Book: Corinth 1862
The Civil War Trust recently had the opportunity to sit down with Tim Smith whose new book focuses on the 1862 Corinth Campaign. Tim is the author of a number of excellent Civil War histories focusing mainly on key battles of the Western Theater.
Civil War Trust: Tim, you have authored a number of excellent Civil War books. What attracted you to Corinth as the subject of your next book?
Tim Smith: Corinth fascinated me for several reasons. One, I grew up in Mississippi basically between Vicksburg and Shiloh and our family spent a lot of time at both. For some reason, Shiloh became my favorite battlefield, and over time I began to recognize that you can't really distinguish between Corinth and Shiloh. Their histories are so intertwined that one really can't be understood completely without the other. Second, I had ancestors wounded at Corinth, and a family connection always sparks interest. Other factors also contributed, such as my years of working at Shiloh and watching the development of (and then on occasion working at) the Corinth wing of the park. That nothing else had ever been done on the siege and occupation aspects also led me to look in those directions.
After the Battle of Shiloh, Maj. Gen. Henry Halleck declared that Richmond and Corinth were the keys to defeating the Confederacy. Richmond is easy to understand, but what made Corinth so equally important?
TS: It all revolved around the railroads. For better or worse, many historians have labeled the Civil War as the first modern war, and a lot of the reason is the advent of steam power, whether on water or rails. The two railroads that crossed at Corinth were two of the most important in the Confederacy, and certainly in the western Confederacy. The Mobile and Ohio was a major north-south route, but the Memphis and Charleston was the only complete link from the Mississippi Valley to the eastern seaboard. Jefferson Davis's first secretary of war termed these railroads the "vertebrae of the Confederacy," and they were just that – the logistical and transportation backbones of the South. Obviously, when war erupted, Corinth became a major strategic point to hold, and it developed into the major strategic point in the Mississippi Valley campaign. And I think we see easily the importance both sides placed on Corinth. At one point in the spring of 1862, both sides concentrated almost all their western resources, certainly their major field armies, on the Corinth front.
P.G.T. Beauregard seemed confident in his ability to hold Corinth, but there were growing problems in his ranks. How would you describe Beauregard’s forces leading into the Siege of Corinth?
TS: Beauregard knew he had to hold Corinth, and thus made the famous statement that "if defeated here we lose the Mississippi Valley, and probably our cause." But what he had to defend Corinth with was not very substantial. Having just come off of Shiloh, where he lost thousands of men and officers, he next had to face the potential loss of many of his units that had signed on for twelve months, or them remaining in the army but not being happy about it because the new conscription law extended their lengths of service. Plus, many of those who stayed were sick from the poor water in the area. And even the reinforcements who arrived were not in the best shape, troops such as those under Van Dorn who were poorly armed and had just come off a stinging defeat themselves.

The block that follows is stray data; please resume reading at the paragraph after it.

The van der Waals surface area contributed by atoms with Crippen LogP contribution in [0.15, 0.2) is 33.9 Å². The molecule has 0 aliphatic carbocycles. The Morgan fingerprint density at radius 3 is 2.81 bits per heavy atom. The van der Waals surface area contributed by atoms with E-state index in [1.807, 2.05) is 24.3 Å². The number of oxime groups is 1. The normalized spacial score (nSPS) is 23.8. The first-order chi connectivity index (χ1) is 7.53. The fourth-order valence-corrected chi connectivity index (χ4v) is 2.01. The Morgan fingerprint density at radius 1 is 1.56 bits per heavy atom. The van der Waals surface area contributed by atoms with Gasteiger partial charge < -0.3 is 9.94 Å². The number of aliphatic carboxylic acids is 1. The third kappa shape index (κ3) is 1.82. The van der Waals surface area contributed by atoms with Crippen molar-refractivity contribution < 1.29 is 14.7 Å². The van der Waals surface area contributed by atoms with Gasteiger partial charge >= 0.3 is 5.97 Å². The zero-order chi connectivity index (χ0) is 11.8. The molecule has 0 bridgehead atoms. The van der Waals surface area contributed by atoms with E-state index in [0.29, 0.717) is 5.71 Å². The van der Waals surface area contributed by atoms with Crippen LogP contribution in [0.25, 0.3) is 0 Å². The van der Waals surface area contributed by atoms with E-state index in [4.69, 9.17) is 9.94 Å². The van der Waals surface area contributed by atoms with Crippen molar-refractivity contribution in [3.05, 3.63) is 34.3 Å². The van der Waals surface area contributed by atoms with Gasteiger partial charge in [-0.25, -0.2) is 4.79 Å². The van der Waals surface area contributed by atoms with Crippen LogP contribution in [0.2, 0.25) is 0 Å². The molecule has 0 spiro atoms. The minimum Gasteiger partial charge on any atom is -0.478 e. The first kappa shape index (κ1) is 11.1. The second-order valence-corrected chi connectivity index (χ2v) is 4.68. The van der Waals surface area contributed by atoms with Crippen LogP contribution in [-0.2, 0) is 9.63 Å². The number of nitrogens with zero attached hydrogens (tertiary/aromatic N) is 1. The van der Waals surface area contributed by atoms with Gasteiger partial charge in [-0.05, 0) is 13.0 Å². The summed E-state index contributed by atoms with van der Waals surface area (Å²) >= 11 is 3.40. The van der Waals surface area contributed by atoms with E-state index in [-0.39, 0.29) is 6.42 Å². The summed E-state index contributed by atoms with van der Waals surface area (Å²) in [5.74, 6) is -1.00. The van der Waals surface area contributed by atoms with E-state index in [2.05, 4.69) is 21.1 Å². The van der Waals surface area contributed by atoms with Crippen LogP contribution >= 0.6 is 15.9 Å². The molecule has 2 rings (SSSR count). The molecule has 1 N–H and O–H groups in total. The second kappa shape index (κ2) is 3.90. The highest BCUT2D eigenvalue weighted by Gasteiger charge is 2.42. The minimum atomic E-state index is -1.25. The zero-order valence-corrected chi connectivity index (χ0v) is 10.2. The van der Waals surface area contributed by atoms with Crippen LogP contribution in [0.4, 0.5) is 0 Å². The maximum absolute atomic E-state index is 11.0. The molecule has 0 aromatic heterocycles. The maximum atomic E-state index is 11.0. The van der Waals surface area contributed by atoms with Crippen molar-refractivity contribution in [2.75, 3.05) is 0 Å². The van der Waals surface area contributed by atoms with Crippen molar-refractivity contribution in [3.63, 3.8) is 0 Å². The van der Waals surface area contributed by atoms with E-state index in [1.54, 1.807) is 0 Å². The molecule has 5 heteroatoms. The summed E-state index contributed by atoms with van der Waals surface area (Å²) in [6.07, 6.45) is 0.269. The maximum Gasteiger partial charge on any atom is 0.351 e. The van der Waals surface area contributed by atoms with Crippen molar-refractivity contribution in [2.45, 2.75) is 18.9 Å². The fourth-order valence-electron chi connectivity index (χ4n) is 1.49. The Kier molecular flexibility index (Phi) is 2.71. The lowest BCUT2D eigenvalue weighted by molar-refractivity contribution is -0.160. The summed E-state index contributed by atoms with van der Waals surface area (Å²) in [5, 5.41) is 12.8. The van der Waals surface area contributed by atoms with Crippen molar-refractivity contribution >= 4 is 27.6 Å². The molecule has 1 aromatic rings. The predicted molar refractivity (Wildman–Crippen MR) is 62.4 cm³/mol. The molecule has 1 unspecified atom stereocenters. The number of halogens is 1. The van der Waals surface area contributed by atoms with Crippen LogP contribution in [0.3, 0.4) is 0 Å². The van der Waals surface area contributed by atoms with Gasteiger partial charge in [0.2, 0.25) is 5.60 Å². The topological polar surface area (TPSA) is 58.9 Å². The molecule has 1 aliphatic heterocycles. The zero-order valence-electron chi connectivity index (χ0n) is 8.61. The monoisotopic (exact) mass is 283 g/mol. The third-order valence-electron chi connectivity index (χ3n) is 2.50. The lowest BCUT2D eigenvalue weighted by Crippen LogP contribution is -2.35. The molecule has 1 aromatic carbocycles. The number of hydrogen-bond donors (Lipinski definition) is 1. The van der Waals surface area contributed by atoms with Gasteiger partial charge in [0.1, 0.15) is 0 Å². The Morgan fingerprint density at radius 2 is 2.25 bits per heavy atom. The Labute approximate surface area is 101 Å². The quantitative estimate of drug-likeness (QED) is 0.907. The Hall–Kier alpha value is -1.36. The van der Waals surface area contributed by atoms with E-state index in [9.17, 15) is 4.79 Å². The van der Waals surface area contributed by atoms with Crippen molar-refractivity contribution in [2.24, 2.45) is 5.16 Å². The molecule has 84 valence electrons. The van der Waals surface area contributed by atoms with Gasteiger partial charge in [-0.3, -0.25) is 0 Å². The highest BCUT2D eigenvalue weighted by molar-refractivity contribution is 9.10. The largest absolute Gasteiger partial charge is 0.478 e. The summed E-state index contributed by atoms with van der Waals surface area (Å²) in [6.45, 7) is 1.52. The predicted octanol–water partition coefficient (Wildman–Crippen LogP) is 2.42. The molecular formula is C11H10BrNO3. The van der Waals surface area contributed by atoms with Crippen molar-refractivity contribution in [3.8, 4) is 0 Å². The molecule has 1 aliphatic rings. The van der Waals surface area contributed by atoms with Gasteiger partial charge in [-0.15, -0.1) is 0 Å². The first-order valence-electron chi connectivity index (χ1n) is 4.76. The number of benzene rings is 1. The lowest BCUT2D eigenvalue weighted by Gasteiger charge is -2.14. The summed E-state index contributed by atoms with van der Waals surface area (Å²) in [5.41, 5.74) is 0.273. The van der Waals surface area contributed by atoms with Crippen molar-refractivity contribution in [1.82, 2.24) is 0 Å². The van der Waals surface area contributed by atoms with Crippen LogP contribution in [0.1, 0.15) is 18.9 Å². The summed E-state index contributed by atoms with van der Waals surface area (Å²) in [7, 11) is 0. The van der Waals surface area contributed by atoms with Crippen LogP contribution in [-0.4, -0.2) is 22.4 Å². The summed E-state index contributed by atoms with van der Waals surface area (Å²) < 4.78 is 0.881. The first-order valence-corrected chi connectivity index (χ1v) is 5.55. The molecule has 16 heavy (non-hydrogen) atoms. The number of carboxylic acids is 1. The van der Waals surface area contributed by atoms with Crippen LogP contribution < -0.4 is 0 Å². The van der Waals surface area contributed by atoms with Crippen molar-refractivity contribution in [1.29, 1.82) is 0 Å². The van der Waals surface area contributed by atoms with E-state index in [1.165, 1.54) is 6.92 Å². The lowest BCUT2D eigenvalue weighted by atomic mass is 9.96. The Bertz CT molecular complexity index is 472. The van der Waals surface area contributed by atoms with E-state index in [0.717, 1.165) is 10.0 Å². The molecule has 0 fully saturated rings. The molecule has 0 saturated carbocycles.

After the fighting at Farmington on May 9, 1862, Henry Halleck became extremely cautious. Why was this?
TS: Halleck's communications to Washington and even his movements prior to Farmington displayed quickness, firmness, decisiveness, and an intention to get the job done quickly. He frequently made reference to fighting a big battle, and even told the War Department in early May that he would be at Corinth in a day or two. In fact, prior to Farmington there was very little of the entrenching we hear so much about; what there was of it basically took place on the open right flank of the armies as they advanced. Even more telling, his troops were making several miles a day in those early days, despite heavy rains, and were two thirds of the way to Corinth by May 9. But when Beauregard hit Pope at Farmington, Halleck seemed to lose his zeal. His messages turned to explaining his methodical and careful movements, and his men began to literally entrench every step of the way. So I see Farmington as crucial in altering Halleck's point of view, seemingly unnerving him a little.
Despite occupying Corinth, his objective, in May 1862, why was Halleck widely criticized in the Northern press?
TS: Because it was a bloodless victory that took a while to achieve. The public couldn't understand why it took so long if he didn't have to fight. But it was a lot more complex than that, of course. And I think we see this mentality elsewhere, even with Lincoln’s comment about Grant – "I can’t spare this man - he fights." I think if I were a soldier I'd be perfectly willing to take it slow and suffer fewer casualties, but ironically many of the ones complaining were the soldiers.